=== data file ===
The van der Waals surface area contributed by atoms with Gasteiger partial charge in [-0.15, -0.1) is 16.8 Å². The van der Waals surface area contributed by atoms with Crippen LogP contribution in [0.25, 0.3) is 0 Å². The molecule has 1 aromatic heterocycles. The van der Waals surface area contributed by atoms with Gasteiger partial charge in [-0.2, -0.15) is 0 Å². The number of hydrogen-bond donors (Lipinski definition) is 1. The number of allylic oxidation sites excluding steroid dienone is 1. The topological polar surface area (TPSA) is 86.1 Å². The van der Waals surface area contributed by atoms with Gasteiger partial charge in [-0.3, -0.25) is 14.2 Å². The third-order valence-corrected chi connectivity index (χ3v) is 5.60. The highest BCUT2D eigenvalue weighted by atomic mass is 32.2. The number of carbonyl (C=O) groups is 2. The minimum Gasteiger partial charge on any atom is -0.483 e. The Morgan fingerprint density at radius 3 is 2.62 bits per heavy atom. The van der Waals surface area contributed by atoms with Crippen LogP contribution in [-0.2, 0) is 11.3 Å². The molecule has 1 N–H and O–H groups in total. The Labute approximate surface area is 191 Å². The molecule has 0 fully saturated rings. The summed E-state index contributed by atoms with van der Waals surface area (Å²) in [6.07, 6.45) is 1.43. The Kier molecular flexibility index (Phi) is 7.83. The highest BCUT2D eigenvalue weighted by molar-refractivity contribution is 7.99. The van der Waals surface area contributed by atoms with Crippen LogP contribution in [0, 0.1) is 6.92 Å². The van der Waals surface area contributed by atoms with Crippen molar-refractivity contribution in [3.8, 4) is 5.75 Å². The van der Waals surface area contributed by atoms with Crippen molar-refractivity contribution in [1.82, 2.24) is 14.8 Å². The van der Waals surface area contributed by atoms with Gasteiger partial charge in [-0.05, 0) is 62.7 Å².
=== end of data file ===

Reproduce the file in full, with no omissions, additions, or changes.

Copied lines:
The van der Waals surface area contributed by atoms with Gasteiger partial charge in [-0.15, -0.1) is 16.8 Å². The van der Waals surface area contributed by atoms with Crippen LogP contribution in [0.25, 0.3) is 0 Å². The molecule has 1 aromatic heterocycles. The van der Waals surface area contributed by atoms with Gasteiger partial charge in [-0.2, -0.15) is 0 Å². The number of hydrogen-bond donors (Lipinski definition) is 1. The number of allylic oxidation sites excluding steroid dienone is 1. The topological polar surface area (TPSA) is 86.1 Å². The van der Waals surface area contributed by atoms with Gasteiger partial charge in [-0.3, -0.25) is 14.2 Å². The third-order valence-corrected chi connectivity index (χ3v) is 5.60. The highest BCUT2D eigenvalue weighted by atomic mass is 32.2. The number of carbonyl (C=O) groups is 2. The minimum Gasteiger partial charge on any atom is -0.483 e. The Morgan fingerprint density at radius 3 is 2.62 bits per heavy atom. The van der Waals surface area contributed by atoms with Crippen LogP contribution in [-0.2, 0) is 11.3 Å². The molecule has 1 N–H and O–H groups in total. The Labute approximate surface area is 191 Å². The molecule has 0 fully saturated rings. The summed E-state index contributed by atoms with van der Waals surface area (Å²) in [6.07, 6.45) is 1.43. The Kier molecular flexibility index (Phi) is 7.83. The highest BCUT2D eigenvalue weighted by molar-refractivity contribution is 7.99. The van der Waals surface area contributed by atoms with Crippen LogP contribution in [0, 0.1) is 6.92 Å². The van der Waals surface area contributed by atoms with Crippen molar-refractivity contribution in [3.8, 4) is 5.75 Å². The van der Waals surface area contributed by atoms with Crippen molar-refractivity contribution in [1.82, 2.24) is 14.8 Å². The van der Waals surface area contributed by atoms with Gasteiger partial charge in [-0.05, 0) is 62.7 Å².